An interesting cyber-conversation cropped up in Tuesday's blog "Help the Denver Post by Paying Extra for Obama's Mile High Moment," much of it fueled by someone identified as Diane, who made several charges against yours truly. The gist: Village Voice Media, the parent company of Westword, is teetering on the brink of collapse, and by not discussing this issue and others at the paper in the same way I cover other media organizations, I'm demonstrating the most virulent form of hypocrisy.
The timing of these accusations was more than a little ironic. Prior to any of the posts popping up, I made a point of saying that Westword is hardly immune from the troubles afflicting the journalism industry during an appearance on KHOW Tuesday morning to discuss my recent feature article about the Rocky Mountain News being put up for sale. I've made similar references in print and online on a number of occasions over the years, and covered internal incidents that people above me in the food chain would probably have preferred that I skip -- like, for instance, an age-discrimination lawsuit filed against the paper by former staff writer Steve Jackson in 2002. (The case was eventually resolved in Westword's favor in 2006.)
True, I haven't devoted an entire piece to Westword, primarily because I feel that analysis of that sort is always more interesting when it's offered by someone outside the spotlighted organization. But if Diane thinks I should do it anyway, who am I to argue? So I sat down with Scott Tobias, the Denver-based president and chief operating officer of Village Voice Media (and the publisher of Westword), to get his take on the VVM-is-on-the-rocks claim, as well as the current condition of this particular publication.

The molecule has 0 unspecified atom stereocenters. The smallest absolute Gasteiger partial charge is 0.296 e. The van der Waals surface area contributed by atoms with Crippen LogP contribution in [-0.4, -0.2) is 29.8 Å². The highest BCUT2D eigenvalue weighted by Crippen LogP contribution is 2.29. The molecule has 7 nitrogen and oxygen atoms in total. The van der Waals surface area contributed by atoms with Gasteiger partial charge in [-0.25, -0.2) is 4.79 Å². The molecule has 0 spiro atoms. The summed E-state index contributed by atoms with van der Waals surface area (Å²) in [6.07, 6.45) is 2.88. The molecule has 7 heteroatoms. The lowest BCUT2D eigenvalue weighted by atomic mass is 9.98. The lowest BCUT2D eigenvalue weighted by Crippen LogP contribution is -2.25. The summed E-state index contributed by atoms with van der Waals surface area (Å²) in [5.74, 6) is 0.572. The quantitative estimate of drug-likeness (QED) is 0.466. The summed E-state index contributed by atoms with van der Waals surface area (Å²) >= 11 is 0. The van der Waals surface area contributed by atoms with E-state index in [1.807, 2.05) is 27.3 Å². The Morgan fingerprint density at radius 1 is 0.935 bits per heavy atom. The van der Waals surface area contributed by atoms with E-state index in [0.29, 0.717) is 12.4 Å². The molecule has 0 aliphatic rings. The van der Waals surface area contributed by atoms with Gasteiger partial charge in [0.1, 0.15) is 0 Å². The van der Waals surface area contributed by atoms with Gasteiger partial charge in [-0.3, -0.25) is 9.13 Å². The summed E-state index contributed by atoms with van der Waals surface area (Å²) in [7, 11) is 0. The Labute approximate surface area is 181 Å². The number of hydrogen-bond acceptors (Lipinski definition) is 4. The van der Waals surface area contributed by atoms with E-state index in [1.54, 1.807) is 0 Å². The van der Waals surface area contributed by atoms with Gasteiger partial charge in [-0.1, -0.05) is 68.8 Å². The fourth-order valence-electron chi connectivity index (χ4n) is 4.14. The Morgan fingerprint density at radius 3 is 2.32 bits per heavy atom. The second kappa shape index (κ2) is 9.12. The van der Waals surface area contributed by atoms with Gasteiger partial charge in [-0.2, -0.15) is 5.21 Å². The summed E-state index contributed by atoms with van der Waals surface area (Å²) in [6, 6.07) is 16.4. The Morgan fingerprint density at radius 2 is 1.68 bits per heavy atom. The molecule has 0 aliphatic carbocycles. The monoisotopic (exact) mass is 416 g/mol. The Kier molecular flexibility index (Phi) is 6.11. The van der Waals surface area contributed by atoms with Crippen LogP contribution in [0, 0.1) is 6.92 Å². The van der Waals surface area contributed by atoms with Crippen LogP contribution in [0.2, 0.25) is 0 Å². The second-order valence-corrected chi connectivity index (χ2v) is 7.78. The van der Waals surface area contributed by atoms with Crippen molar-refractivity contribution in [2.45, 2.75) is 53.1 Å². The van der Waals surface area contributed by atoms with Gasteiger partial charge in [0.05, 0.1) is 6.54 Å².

Tobias dismissed the suggestion that Village Voice Media is on the fast track to insolvency, saying that the company as a whole is profitable and Westword remains among the most financially successful papers in the chain, which includes alternative weeklies such as the Village Voice, the L.A. Weekly,Phoenix New Times and a dozen other siblings scattered around the country. But he conceded that business could be better.
"Are we soft?" he asked. "No question. We go as our local mom and pops go, and our local mom and pops are having a hard time."
Nonetheless, Tobias believes that Westword's longtime focus on small area businesses is a positive, even in such a difficult economic environment. Daily newspapers are losing entire categories of advertising that "are never coming back," in his view, whereas Westword's target businesses remain.
At the same time, Tobias acknowledges that Westword's print edition is shrinking not just in terms of dimensions -- its pages are physically smaller than in the past -- but also when it comes to page count, which directly correlates to advertising revenue. (The current issue is 96 pages -- a whopping 24 pages smaller than roughly the same edition two years ago.) That's why Westword and other VVM papes are moving so aggressively to beef up their web components. "We've gone from selling a weekly to a daily model," he says. "We're selling 24/7... We feel like we're going from a print product to a web platform with a print piece."